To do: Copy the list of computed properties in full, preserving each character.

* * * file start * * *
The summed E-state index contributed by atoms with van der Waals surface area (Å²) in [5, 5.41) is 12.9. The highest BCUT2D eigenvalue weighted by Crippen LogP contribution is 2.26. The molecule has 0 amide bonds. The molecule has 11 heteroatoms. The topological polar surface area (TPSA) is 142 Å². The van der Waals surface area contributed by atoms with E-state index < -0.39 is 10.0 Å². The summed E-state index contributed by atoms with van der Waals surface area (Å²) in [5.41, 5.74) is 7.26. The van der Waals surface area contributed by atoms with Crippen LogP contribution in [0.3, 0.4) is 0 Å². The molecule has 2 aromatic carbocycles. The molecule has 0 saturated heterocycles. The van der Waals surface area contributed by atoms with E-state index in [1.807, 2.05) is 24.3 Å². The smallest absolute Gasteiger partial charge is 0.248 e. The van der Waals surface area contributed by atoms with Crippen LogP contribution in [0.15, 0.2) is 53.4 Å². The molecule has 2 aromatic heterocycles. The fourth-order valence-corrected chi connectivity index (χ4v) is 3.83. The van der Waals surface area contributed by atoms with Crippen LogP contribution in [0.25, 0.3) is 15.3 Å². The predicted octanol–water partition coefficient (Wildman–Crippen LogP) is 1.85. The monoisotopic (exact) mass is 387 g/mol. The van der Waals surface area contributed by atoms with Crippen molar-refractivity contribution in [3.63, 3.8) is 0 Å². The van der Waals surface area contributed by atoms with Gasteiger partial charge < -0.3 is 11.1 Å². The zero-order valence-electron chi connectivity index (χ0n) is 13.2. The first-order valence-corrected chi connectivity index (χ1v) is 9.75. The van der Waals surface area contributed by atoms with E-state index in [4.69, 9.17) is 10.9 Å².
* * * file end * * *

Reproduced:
The summed E-state index contributed by atoms with van der Waals surface area (Å²) in [5, 5.41) is 12.9. The highest BCUT2D eigenvalue weighted by Crippen LogP contribution is 2.26. The molecule has 0 amide bonds. The molecule has 11 heteroatoms. The topological polar surface area (TPSA) is 142 Å². The van der Waals surface area contributed by atoms with E-state index < -0.39 is 10.0 Å². The summed E-state index contributed by atoms with van der Waals surface area (Å²) in [5.41, 5.74) is 7.26. The van der Waals surface area contributed by atoms with Crippen LogP contribution in [0.3, 0.4) is 0 Å². The molecule has 2 aromatic carbocycles. The molecule has 0 saturated heterocycles. The van der Waals surface area contributed by atoms with E-state index in [1.807, 2.05) is 24.3 Å². The smallest absolute Gasteiger partial charge is 0.248 e. The van der Waals surface area contributed by atoms with Crippen LogP contribution in [0.15, 0.2) is 53.4 Å². The molecule has 2 aromatic heterocycles. The fourth-order valence-corrected chi connectivity index (χ4v) is 3.83. The van der Waals surface area contributed by atoms with Crippen LogP contribution in [0.25, 0.3) is 15.3 Å². The predicted octanol–water partition coefficient (Wildman–Crippen LogP) is 1.85. The monoisotopic (exact) mass is 387 g/mol. The van der Waals surface area contributed by atoms with Crippen molar-refractivity contribution in [3.63, 3.8) is 0 Å². The van der Waals surface area contributed by atoms with Gasteiger partial charge < -0.3 is 11.1 Å². The zero-order valence-electron chi connectivity index (χ0n) is 13.2. The first-order valence-corrected chi connectivity index (χ1v) is 9.75. The van der Waals surface area contributed by atoms with E-state index in [4.69, 9.17) is 10.9 Å².